Mike Dawson was a former FirstEnergy consultant. His wife, Laurel Dawson, was the governor’s chief of staff, and she helped make Randazzo chairman of the utility regulator and approved sending a state jet to take lawmakers to the bailout vote. The flight ultimately never happened.

The governor’s office says the actions of all of his staff were excellent — and notes that no staff were questioned.


Republican Ohio Attorney General Dave Yost asked a Franklin County judge last week to lift a stay on discovery in a separate civil racketeering case in the state. That would allow him to continue gathering documents and deposing witnesses, which he said could “uncover a larger number of defendants.”

One group of FirstEnergy shareholder lawsuits was settled last year. The deal requires the company to reform its corporate governance, transparency and ethics. However, a shareholder wants the agreement to be renegotiated and this is still pending. Additional corporate governance requirements were included in FirstEnergy’s deferred prosecution agreement. To avoid prosecution, the company must meet these requirements by July 2024.

FirstEnergy still faces lawsuits from shareholders who allege the company committed securities violations. The defendants include both Jones and his successor, former CEO and president Stephen Strah, who abruptly stepped down in September. A class certification hearing before a federal judge in the case is scheduled for Friday.


FirstEnergy has faced scrutiny from state and federal regulators, as well as the US Securities and Exchange Commission.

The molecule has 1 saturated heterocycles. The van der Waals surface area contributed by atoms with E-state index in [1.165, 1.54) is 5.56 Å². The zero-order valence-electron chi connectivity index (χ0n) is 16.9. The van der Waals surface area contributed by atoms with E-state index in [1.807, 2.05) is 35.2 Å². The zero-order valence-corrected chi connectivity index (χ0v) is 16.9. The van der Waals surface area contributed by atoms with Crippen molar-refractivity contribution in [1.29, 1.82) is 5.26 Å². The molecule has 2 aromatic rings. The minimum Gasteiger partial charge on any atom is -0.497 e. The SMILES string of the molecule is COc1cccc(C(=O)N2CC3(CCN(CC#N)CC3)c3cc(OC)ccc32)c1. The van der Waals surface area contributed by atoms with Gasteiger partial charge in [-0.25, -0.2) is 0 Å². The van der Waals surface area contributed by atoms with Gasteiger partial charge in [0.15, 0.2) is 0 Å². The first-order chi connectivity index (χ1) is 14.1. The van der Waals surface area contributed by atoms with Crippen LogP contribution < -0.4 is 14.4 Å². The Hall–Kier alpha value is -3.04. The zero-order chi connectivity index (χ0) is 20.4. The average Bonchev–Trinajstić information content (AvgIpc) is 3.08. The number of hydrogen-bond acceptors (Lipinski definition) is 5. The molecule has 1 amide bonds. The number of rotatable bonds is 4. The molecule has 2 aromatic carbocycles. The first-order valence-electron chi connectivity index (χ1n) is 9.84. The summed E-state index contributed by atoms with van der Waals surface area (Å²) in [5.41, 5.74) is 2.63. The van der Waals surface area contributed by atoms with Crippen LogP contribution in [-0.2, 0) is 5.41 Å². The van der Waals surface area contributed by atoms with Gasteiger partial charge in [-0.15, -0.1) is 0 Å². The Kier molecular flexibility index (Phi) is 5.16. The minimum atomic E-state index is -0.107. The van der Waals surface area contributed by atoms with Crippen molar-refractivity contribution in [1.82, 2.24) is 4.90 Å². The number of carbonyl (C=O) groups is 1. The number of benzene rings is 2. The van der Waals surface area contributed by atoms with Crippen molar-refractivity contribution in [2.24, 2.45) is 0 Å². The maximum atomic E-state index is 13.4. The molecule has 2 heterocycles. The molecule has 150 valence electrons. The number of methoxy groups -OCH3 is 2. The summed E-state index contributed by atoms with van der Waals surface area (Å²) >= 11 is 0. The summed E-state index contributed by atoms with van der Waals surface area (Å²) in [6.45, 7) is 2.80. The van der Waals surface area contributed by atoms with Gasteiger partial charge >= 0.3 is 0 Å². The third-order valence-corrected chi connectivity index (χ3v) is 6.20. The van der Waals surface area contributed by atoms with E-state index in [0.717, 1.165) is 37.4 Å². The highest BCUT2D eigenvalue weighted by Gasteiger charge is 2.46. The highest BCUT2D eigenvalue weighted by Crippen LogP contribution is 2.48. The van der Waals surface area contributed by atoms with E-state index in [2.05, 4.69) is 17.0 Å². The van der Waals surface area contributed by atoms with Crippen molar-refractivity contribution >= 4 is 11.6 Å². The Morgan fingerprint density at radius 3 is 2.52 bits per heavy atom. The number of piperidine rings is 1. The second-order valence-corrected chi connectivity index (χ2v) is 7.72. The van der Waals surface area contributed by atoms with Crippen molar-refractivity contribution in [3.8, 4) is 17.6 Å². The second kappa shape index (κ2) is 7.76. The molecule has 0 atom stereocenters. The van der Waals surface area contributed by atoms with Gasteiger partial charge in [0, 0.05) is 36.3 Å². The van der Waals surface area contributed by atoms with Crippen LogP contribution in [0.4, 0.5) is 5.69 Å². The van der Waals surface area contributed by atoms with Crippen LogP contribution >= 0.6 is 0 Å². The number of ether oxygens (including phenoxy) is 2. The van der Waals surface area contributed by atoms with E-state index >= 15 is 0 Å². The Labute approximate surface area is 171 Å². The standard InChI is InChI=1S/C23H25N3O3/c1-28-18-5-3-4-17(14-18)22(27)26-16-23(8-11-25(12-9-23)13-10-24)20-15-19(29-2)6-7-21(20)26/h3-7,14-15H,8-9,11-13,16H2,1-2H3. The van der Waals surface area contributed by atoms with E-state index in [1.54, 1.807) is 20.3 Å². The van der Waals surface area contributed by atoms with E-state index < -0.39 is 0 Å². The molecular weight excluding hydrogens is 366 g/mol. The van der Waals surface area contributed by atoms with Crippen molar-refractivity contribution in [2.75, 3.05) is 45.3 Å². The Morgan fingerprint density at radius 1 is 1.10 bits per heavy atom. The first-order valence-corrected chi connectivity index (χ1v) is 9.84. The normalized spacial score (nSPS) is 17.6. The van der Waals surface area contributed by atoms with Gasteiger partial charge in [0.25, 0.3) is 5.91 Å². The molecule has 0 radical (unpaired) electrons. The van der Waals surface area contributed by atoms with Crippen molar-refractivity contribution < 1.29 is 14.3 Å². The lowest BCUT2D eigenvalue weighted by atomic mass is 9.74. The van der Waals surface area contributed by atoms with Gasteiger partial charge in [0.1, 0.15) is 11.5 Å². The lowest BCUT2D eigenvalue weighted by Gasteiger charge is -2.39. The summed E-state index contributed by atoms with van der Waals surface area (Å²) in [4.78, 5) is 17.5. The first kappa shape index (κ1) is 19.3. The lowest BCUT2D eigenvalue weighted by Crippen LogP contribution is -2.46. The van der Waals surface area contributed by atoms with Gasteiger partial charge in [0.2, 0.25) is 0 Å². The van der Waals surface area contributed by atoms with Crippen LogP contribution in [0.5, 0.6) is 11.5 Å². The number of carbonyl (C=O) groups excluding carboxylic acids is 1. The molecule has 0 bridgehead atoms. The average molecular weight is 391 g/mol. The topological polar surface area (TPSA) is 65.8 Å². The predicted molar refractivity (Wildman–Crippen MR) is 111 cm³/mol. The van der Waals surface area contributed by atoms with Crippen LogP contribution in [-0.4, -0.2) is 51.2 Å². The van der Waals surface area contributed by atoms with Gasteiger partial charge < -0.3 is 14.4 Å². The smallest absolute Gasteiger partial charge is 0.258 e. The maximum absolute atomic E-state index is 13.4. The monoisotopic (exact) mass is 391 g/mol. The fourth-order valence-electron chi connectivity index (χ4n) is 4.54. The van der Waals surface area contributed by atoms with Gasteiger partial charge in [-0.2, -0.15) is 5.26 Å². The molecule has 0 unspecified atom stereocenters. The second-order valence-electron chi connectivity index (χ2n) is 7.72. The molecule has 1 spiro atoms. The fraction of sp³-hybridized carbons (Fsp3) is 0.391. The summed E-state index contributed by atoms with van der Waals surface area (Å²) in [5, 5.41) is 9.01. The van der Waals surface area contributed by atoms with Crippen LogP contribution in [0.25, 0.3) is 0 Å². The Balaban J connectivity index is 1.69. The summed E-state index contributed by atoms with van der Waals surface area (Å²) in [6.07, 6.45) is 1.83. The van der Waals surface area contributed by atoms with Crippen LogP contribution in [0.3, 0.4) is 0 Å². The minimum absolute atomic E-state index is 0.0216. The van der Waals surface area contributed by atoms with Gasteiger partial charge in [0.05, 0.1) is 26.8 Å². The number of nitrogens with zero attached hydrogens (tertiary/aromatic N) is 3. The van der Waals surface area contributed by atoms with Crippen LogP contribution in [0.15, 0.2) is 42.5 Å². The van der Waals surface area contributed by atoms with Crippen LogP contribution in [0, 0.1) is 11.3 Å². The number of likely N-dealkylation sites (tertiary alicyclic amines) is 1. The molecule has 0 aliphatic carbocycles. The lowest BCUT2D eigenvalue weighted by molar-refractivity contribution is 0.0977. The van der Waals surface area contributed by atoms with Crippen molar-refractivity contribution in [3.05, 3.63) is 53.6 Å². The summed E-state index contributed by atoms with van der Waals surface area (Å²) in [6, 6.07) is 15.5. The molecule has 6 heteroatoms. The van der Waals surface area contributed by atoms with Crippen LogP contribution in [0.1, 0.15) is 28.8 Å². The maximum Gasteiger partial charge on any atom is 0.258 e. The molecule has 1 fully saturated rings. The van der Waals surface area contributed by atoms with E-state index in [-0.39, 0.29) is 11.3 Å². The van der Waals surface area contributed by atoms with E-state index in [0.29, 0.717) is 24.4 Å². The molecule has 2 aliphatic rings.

Four investigations by the Ohio Public Service Commission were suspended last week for an additional six months while the federal probe continues. Those efforts have focused on FirstEnergy’s political and charitable contributions, its compliance with corporate separation laws and whether details brought to light by the Householder case were properly disclosed as the company sought past rate adjustments and capital returns.

The Consumer Council of Ohio, which represents residential utility customers, subpoenaed documents and released witnesses when reviews were halted.

Meanwhile, FirstEnergy “fully resolved” the issues with the Federal Energy Regulatory Commission in a consent agreement signed in January. The regulatory commission found that FirstEnergy failed to disclose nearly $94 million in lobbying for the bailout bill. He was fined $3.9 million. The SEC review is ongoing.


Legislation containing the rescue plan gave FirstEnergy a guaranteed profit subsidy, but that was eliminated in a settlement agreement last year. Provisions of the nuclear aid bill were also repealed. Some lawmakers are fighting to repeal other energy subsidies included in the sweeping measure that ratepayers are still paying for.

Various groups of House Republicans and Democrats have introduced anti-corruption legislation this session. They say the proposed laws could address loopholes in campaign finance law highlighted by the case — loopholes that allow uncontrolled fundraising and spending by dark money groups.

Others are calling for more transparency under Ohio’s lobbying laws, which require little or no details to be made public about the air travel, earnings and meals, sports tickets and other perks Householder received.

The prospects for these bills are unclear.